On David’s return from killing the Philistine, Abner took him and brought him before Saul, with the head of the Philistine in his hand. Saul said to him, “Whose son are you, young man?” And David answered, “I am the son of your servant Jesse the Bethlehemite.”

When David had finished speaking to Saul, the soul of Jonathan was bound to the soul of David, and Jonathan loved him as his own soul. Saul took him that day and would not let him return to his father’s house. Then Jonathan made a covenant with David because he loved him as his own soul. Jonathan stripped himself of the robe that he was wearing, and gave it to David, and his armor, and even his sword and his bow and his belt. David went out and was successful wherever Saul sent him; as a result, Saul set him over the army. And all the people, even the servants of Saul, approved.

The next day an evil spirit from God rushed upon Saul, and he raved within his house, while David was playing the lyre, as he did day by day. Saul had his spear in his hand; and Saul threw the spear, for he thought, “I will pin David to the wall.” But David eluded him twice.

Saul was afraid of David, because the Lord was with him but had departed from Saul. So, Saul removed him from his presence, and made him a commander of a thousand; and David marched out and came in, leading the army. David had success in all his undertakings; for the Lord was with him. When Saul saw that he had great success, he stood in awe of him. But all Israel and Judah loved David; for it was he who marched out and came in leading them.

Whichever of these readings you will use in your liturgy, it would be good for you to read them as a unit including the elided verses. In this way you can see the large scale of the saga, the coming together of the Saul legend, and that of David. It is set as a folktale and has a common structure with a great deal of literature in which communities are threatened by some force or person and are saved by an unlikely hero. The question that we have to ask ourselves here is what exactly the role is that David inhabits, and what does this tale tell of his character and personality. Is he the proud hero hoping to gain a princess, or is he a theological hero, honoring the God of Israel? Layered on this is the realization that this is the beginning of royal history, stories about the nation and its great leader. There are so many levels to this story both political and theological.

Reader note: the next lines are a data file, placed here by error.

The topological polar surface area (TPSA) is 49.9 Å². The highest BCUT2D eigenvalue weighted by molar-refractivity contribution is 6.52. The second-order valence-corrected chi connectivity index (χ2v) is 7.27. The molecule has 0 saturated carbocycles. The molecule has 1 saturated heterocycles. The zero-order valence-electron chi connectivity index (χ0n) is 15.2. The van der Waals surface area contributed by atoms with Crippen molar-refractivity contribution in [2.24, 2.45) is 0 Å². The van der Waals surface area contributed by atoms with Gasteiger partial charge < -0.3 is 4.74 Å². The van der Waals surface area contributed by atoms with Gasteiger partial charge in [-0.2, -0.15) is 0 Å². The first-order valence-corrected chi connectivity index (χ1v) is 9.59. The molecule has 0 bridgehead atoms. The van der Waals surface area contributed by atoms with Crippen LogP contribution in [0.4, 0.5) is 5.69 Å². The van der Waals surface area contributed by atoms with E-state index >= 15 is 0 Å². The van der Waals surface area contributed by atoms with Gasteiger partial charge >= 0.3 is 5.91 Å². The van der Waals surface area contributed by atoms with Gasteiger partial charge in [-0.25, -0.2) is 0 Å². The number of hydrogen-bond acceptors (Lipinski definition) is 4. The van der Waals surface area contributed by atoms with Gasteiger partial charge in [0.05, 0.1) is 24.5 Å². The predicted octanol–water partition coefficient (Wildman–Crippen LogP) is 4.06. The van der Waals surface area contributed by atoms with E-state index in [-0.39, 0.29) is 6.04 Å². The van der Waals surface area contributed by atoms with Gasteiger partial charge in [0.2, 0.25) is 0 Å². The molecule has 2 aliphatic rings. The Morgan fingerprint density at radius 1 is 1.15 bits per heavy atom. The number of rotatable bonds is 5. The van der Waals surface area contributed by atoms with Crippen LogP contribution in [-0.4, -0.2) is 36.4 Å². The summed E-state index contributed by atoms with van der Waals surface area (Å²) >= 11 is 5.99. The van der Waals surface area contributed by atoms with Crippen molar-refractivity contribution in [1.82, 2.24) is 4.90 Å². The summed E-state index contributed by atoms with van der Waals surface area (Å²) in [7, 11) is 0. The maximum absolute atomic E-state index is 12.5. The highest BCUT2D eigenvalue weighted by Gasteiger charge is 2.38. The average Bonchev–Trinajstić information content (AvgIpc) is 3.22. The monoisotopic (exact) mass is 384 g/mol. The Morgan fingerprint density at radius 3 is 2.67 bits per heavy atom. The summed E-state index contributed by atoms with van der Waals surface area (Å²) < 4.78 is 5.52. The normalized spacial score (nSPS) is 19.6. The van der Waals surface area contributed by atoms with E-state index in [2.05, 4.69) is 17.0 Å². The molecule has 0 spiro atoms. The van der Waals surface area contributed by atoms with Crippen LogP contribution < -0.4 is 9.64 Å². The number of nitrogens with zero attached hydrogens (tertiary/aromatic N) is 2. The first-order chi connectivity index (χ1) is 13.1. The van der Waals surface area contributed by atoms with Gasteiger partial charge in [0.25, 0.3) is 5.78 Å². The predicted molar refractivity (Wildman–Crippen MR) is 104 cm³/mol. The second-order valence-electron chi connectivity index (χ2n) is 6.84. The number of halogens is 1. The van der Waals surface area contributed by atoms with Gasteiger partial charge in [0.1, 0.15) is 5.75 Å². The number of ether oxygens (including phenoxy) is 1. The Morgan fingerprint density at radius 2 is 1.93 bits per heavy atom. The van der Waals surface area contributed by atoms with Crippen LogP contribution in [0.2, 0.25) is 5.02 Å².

If you wish to study these verses, you might want to take time and look at the speeches that David makes. How does he use words, what is his primary focus and intent? What does he say about Israel, what does he say about God, and finally, what does he imply about Saul? These are very important avenues of approach in appreciating all of the aspects of this story.

It is the second of the alternative lessons that directly connects David with Saul and introduces that relationship with Jonathan. In a way, this part of the saga really speaks about covenant – specifically the covenant between the two men, David and Jonathan. David becomes the hero in a different dimension here, loved by Jonathan, the people, and by Michal. Saul only stands by in admiration, an emotion that soon fades into fear and dread. At the end of these two pericopes David stands firmly in our attention, leader, hero, and the beloved.

Breaking open both readings from I Samuel:
  1. When have you defeated something greater than you?
  2. Who has stood by your in difficult times?
  3. How is God a part of either of these situations?

Psalm 133 Ecce, quam bonum!

     Oh, how good and pleasant it is, *
when brethren live together in unity!
     It is like fine oil upon the head *
that runs down upon the beard,